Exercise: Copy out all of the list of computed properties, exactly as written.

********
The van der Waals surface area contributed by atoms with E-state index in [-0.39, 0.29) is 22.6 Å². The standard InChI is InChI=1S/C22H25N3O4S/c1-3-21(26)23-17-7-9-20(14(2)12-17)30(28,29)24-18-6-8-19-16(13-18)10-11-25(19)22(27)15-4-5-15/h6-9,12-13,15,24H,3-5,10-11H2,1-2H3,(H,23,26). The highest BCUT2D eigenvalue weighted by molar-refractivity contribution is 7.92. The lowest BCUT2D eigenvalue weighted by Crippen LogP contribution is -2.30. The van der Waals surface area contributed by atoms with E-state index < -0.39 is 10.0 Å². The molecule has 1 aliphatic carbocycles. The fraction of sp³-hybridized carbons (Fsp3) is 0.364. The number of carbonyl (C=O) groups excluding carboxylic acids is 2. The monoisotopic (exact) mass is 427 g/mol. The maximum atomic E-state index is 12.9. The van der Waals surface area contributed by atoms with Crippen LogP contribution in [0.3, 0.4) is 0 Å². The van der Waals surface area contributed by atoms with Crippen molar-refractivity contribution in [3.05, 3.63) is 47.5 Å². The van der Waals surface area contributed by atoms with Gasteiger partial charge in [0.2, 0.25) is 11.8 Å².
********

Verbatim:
The van der Waals surface area contributed by atoms with E-state index in [-0.39, 0.29) is 22.6 Å². The standard InChI is InChI=1S/C22H25N3O4S/c1-3-21(26)23-17-7-9-20(14(2)12-17)30(28,29)24-18-6-8-19-16(13-18)10-11-25(19)22(27)15-4-5-15/h6-9,12-13,15,24H,3-5,10-11H2,1-2H3,(H,23,26). The highest BCUT2D eigenvalue weighted by molar-refractivity contribution is 7.92. The lowest BCUT2D eigenvalue weighted by Crippen LogP contribution is -2.30. The van der Waals surface area contributed by atoms with E-state index < -0.39 is 10.0 Å². The molecule has 1 aliphatic carbocycles. The fraction of sp³-hybridized carbons (Fsp3) is 0.364. The number of carbonyl (C=O) groups excluding carboxylic acids is 2. The monoisotopic (exact) mass is 427 g/mol. The maximum atomic E-state index is 12.9. The van der Waals surface area contributed by atoms with Crippen LogP contribution in [0.3, 0.4) is 0 Å². The van der Waals surface area contributed by atoms with Crippen molar-refractivity contribution in [3.05, 3.63) is 47.5 Å². The van der Waals surface area contributed by atoms with Gasteiger partial charge in [0.2, 0.25) is 11.8 Å².